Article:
No Boro players were involved, but two Middlesbrough-born stars ensured the city-elect was in the spotlight during England’s enthralling Wembley draw with Ghana on Tuesday night.
When Wolves winger Matt Jarvis joined former Boro star Stewart Downing on the pitch during the second half, it was one of only a few times in England history that two Middlesbrough-born players have represented the nation at the same time.
Jarvis was born in Middlesbrough to Guisborough-based parents in May 1986, just as Boro’s very future was called into question during the dark summer of liquidation. Jarvis's parents, Nick and Linda, were former table tennis professions who relocated their table tennis supplies company from Guisborough to Guildford that same year.
Boro’s loss is now Wolves’ gain, though the player was rejected by Millwall as a teenager and eventually made the grade with Gillingham before earning a move to Molineux.
Tuesday’s match was the first time two Middlesbrough-born players had been on the pitch together for England since Pallister Park-born Downing and Marton-born Jonathan Woodgate were both substitutes against the Czech Republic at Wembley in August 2008.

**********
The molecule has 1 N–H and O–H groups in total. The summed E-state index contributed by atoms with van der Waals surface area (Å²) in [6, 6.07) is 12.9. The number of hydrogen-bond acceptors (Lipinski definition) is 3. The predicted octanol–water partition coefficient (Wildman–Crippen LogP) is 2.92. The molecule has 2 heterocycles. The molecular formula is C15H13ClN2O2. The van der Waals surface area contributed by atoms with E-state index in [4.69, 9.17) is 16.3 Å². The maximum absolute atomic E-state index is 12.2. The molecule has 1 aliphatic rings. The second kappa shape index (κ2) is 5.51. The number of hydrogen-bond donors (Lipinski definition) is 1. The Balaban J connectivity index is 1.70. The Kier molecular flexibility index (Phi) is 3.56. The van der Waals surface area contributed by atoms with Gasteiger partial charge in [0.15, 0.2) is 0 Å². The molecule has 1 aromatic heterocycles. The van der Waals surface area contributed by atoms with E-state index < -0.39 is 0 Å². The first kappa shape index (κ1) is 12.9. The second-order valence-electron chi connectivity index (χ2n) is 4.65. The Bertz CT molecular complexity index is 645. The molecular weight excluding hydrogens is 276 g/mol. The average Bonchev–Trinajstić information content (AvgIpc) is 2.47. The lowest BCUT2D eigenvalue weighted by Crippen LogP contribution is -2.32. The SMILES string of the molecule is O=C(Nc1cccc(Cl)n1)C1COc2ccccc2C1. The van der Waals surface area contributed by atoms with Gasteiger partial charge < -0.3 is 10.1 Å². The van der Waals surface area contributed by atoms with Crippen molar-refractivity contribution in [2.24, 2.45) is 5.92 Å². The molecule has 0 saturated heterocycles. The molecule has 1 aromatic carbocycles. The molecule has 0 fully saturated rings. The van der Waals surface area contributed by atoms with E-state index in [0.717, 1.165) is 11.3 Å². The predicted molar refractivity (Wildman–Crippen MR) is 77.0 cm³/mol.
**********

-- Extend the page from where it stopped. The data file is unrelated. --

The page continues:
The same pair were also team-mates two months earlier against Trinidad and Tobago when Boro’s Redcar-born David Wheater was an unused substitute. They were both on Boro’s books when they also took part in England’s friendly with Spain at Old Trafford in February 2007.
The previous time two Middlesbrough-born players had appeared in the same England side was for a 1-1 draw against Ireland in Belfast 96 years earlier, back in October 1919 when Boro star Jacky Carr made his international debut alongside Bradford Park Avenue’s Bob Turnbull, who was born in South Bank.
Six years earlier, in February 1913, Belfast had also been the location as legendary Boro goalkeeper Tim Williamson (born in North Ormesby) won the last of his seven caps alongside Blackburn Rovers’ Grangetown-born Edwin Latheron.
England had first turned to two Boro-born boys against Wales in Wrexham in March 1912 when Williamson joined Everton’s Harry Makepeace in the England line-up for a 2-0 victory. Sporting great Makepeace, whose family left Middlesbrough for Liverpool when he was a child, played four times for England at both football and cricket, while playing for Everton and Lancashire respectively.
Other Middlesbrough-born players to win full England caps include Boro greats Brian Clough, Wilf Mannion, Alan Peacock, Stuart Ripley and Mick McNeil.
Then there was Don Revie, who lived in Bell Street, Middlesbrough, until he signed for Leicester City aged 17 in 1944. He won six caps for England in the mid-50s as a Manchester City player before succeeding Alf Ramsey as England manager in 1973.
Middlesbrough-born goalkeeper Ronnie Sewell, of Blackburn Rovers, was 33 when he won his only England cap against Wales in 1924.
Left-back Ted Catlin was born in South Bank and played youth football with Middlesbrough Schools and South Bank before spending his entire career with Sheffield Wednesday, winning five England caps in the mid-1930s.
Another South Bank lad who went on to win England honours was George Hedley, who played once for England whilst with Sheffield United in 1901.